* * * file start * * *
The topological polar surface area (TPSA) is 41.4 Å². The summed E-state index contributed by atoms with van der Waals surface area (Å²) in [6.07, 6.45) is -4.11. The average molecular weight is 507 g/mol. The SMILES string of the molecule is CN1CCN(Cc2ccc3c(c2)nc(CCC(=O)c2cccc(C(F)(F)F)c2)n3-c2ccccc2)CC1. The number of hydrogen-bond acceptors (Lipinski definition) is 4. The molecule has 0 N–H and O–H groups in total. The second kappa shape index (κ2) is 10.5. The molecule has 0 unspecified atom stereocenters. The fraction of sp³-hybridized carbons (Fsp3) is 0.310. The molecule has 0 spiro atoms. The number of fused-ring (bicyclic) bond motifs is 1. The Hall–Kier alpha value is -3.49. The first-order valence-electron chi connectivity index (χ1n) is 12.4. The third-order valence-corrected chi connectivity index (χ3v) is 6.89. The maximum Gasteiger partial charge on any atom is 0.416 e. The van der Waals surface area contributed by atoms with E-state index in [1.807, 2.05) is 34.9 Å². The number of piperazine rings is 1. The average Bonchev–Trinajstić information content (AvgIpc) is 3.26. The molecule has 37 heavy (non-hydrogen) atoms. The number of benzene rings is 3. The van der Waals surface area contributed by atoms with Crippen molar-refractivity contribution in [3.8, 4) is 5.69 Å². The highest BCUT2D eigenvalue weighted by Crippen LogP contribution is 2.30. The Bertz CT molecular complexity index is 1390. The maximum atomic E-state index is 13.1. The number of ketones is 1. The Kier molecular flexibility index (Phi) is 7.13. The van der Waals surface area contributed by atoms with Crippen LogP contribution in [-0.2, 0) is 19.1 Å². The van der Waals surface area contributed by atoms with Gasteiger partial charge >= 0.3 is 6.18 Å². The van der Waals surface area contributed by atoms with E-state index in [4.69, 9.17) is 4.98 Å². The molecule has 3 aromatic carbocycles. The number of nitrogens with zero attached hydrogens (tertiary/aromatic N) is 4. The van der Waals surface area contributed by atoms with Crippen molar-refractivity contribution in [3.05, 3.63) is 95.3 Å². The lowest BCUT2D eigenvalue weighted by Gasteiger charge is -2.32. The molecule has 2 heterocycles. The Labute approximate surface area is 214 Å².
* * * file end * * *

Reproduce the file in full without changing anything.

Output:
The topological polar surface area (TPSA) is 41.4 Å². The summed E-state index contributed by atoms with van der Waals surface area (Å²) in [6.07, 6.45) is -4.11. The average molecular weight is 507 g/mol. The SMILES string of the molecule is CN1CCN(Cc2ccc3c(c2)nc(CCC(=O)c2cccc(C(F)(F)F)c2)n3-c2ccccc2)CC1. The number of hydrogen-bond acceptors (Lipinski definition) is 4. The molecule has 0 N–H and O–H groups in total. The second kappa shape index (κ2) is 10.5. The molecule has 0 unspecified atom stereocenters. The fraction of sp³-hybridized carbons (Fsp3) is 0.310. The molecule has 0 spiro atoms. The number of fused-ring (bicyclic) bond motifs is 1. The Hall–Kier alpha value is -3.49. The first-order valence-electron chi connectivity index (χ1n) is 12.4. The third-order valence-corrected chi connectivity index (χ3v) is 6.89. The maximum Gasteiger partial charge on any atom is 0.416 e. The van der Waals surface area contributed by atoms with E-state index in [1.807, 2.05) is 34.9 Å². The number of piperazine rings is 1. The average Bonchev–Trinajstić information content (AvgIpc) is 3.26. The molecule has 37 heavy (non-hydrogen) atoms. The number of benzene rings is 3. The van der Waals surface area contributed by atoms with Crippen molar-refractivity contribution in [3.8, 4) is 5.69 Å². The highest BCUT2D eigenvalue weighted by Crippen LogP contribution is 2.30. The Bertz CT molecular complexity index is 1390. The maximum atomic E-state index is 13.1. The number of ketones is 1. The Kier molecular flexibility index (Phi) is 7.13. The van der Waals surface area contributed by atoms with Crippen LogP contribution in [-0.2, 0) is 19.1 Å². The van der Waals surface area contributed by atoms with Gasteiger partial charge >= 0.3 is 6.18 Å². The van der Waals surface area contributed by atoms with E-state index in [4.69, 9.17) is 4.98 Å². The molecule has 3 aromatic carbocycles. The number of nitrogens with zero attached hydrogens (tertiary/aromatic N) is 4. The van der Waals surface area contributed by atoms with Crippen molar-refractivity contribution in [3.05, 3.63) is 95.3 Å². The lowest BCUT2D eigenvalue weighted by Gasteiger charge is -2.32. The molecule has 2 heterocycles. The Labute approximate surface area is 214 Å².